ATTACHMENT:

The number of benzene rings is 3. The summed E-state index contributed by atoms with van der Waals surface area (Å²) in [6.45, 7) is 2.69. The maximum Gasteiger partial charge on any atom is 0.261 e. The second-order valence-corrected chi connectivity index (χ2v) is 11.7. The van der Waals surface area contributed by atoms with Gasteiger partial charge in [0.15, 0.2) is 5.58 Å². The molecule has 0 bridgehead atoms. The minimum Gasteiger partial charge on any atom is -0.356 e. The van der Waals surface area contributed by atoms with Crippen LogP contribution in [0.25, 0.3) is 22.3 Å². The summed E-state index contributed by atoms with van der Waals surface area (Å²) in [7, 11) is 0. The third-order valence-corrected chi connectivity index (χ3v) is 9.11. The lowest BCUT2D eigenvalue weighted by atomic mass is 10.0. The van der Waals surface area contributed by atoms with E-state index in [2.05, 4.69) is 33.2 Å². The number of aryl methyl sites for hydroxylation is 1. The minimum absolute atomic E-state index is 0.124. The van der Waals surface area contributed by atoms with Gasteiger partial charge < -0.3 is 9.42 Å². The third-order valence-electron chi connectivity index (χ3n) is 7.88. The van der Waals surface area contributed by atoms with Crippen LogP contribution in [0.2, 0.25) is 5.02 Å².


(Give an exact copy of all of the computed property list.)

The number of benzene rings is 3. The summed E-state index contributed by atoms with van der Waals surface area (Å²) in [6.45, 7) is 2.69. The maximum Gasteiger partial charge on any atom is 0.261 e. The second-order valence-corrected chi connectivity index (χ2v) is 11.7. The van der Waals surface area contributed by atoms with Gasteiger partial charge in [0.15, 0.2) is 5.58 Å². The molecule has 0 bridgehead atoms. The minimum Gasteiger partial charge on any atom is -0.356 e. The van der Waals surface area contributed by atoms with Crippen LogP contribution in [0.25, 0.3) is 22.3 Å². The summed E-state index contributed by atoms with van der Waals surface area (Å²) in [7, 11) is 0. The third-order valence-corrected chi connectivity index (χ3v) is 9.11. The lowest BCUT2D eigenvalue weighted by atomic mass is 10.0. The van der Waals surface area contributed by atoms with E-state index in [2.05, 4.69) is 33.2 Å². The number of aryl methyl sites for hydroxylation is 1. The minimum absolute atomic E-state index is 0.124. The van der Waals surface area contributed by atoms with Gasteiger partial charge < -0.3 is 9.42 Å². The third-order valence-electron chi connectivity index (χ3n) is 7.88. The van der Waals surface area contributed by atoms with Crippen LogP contribution in [0.2, 0.25) is 5.02 Å².